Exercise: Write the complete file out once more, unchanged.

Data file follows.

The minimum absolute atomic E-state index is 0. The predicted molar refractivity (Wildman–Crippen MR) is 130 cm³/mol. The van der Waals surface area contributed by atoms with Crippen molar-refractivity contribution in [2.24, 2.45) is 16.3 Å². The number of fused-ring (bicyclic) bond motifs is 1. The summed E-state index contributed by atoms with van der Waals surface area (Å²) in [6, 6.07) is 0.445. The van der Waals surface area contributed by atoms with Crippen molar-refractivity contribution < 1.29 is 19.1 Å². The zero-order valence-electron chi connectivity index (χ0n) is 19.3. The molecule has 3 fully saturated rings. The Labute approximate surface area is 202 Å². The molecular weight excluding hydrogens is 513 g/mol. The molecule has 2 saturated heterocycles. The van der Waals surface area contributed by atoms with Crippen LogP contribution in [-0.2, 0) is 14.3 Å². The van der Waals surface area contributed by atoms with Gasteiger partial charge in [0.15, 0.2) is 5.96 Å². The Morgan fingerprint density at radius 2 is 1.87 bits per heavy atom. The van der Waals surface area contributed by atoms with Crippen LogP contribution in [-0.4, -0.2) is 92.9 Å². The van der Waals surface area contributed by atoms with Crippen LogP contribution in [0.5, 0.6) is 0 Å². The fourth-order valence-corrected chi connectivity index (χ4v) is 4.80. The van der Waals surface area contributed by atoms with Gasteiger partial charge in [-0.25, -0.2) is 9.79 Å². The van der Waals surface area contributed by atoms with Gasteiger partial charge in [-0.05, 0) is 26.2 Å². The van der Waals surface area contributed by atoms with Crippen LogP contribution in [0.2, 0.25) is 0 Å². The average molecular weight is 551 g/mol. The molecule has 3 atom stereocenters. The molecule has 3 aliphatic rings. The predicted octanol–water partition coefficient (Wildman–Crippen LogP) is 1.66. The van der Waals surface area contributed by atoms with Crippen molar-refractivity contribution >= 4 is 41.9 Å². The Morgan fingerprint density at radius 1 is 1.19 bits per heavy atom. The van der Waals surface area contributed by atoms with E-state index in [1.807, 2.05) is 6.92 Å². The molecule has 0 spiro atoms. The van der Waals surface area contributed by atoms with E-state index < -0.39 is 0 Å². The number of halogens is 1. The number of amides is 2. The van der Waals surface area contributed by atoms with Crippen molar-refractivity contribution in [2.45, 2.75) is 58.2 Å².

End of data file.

The minimum absolute atomic E-state index is 0. The predicted molar refractivity (Wildman–Crippen MR) is 130 cm³/mol. The van der Waals surface area contributed by atoms with Crippen molar-refractivity contribution in [2.24, 2.45) is 16.3 Å². The number of fused-ring (bicyclic) bond motifs is 1. The summed E-state index contributed by atoms with van der Waals surface area (Å²) in [6, 6.07) is 0.445. The van der Waals surface area contributed by atoms with Crippen molar-refractivity contribution < 1.29 is 19.1 Å². The zero-order valence-electron chi connectivity index (χ0n) is 19.3. The molecule has 3 fully saturated rings. The Labute approximate surface area is 202 Å². The molecular weight excluding hydrogens is 513 g/mol. The molecule has 2 saturated heterocycles. The van der Waals surface area contributed by atoms with Crippen LogP contribution in [-0.2, 0) is 14.3 Å². The van der Waals surface area contributed by atoms with Gasteiger partial charge in [0.15, 0.2) is 5.96 Å². The Morgan fingerprint density at radius 2 is 1.87 bits per heavy atom. The van der Waals surface area contributed by atoms with Crippen LogP contribution in [-0.4, -0.2) is 92.9 Å². The van der Waals surface area contributed by atoms with Crippen LogP contribution in [0.5, 0.6) is 0 Å². The fourth-order valence-corrected chi connectivity index (χ4v) is 4.80. The van der Waals surface area contributed by atoms with Gasteiger partial charge in [-0.25, -0.2) is 9.79 Å². The van der Waals surface area contributed by atoms with Gasteiger partial charge in [-0.05, 0) is 26.2 Å². The van der Waals surface area contributed by atoms with Crippen LogP contribution in [0.2, 0.25) is 0 Å². The average molecular weight is 551 g/mol. The molecule has 3 atom stereocenters. The molecule has 3 aliphatic rings. The predicted octanol–water partition coefficient (Wildman–Crippen LogP) is 1.66. The van der Waals surface area contributed by atoms with Crippen molar-refractivity contribution >= 4 is 41.9 Å². The Morgan fingerprint density at radius 1 is 1.19 bits per heavy atom. The van der Waals surface area contributed by atoms with E-state index in [1.807, 2.05) is 6.92 Å². The molecule has 0 spiro atoms. The van der Waals surface area contributed by atoms with E-state index < -0.39 is 0 Å². The number of halogens is 1. The number of amides is 2. The van der Waals surface area contributed by atoms with Crippen molar-refractivity contribution in [2.45, 2.75) is 58.2 Å².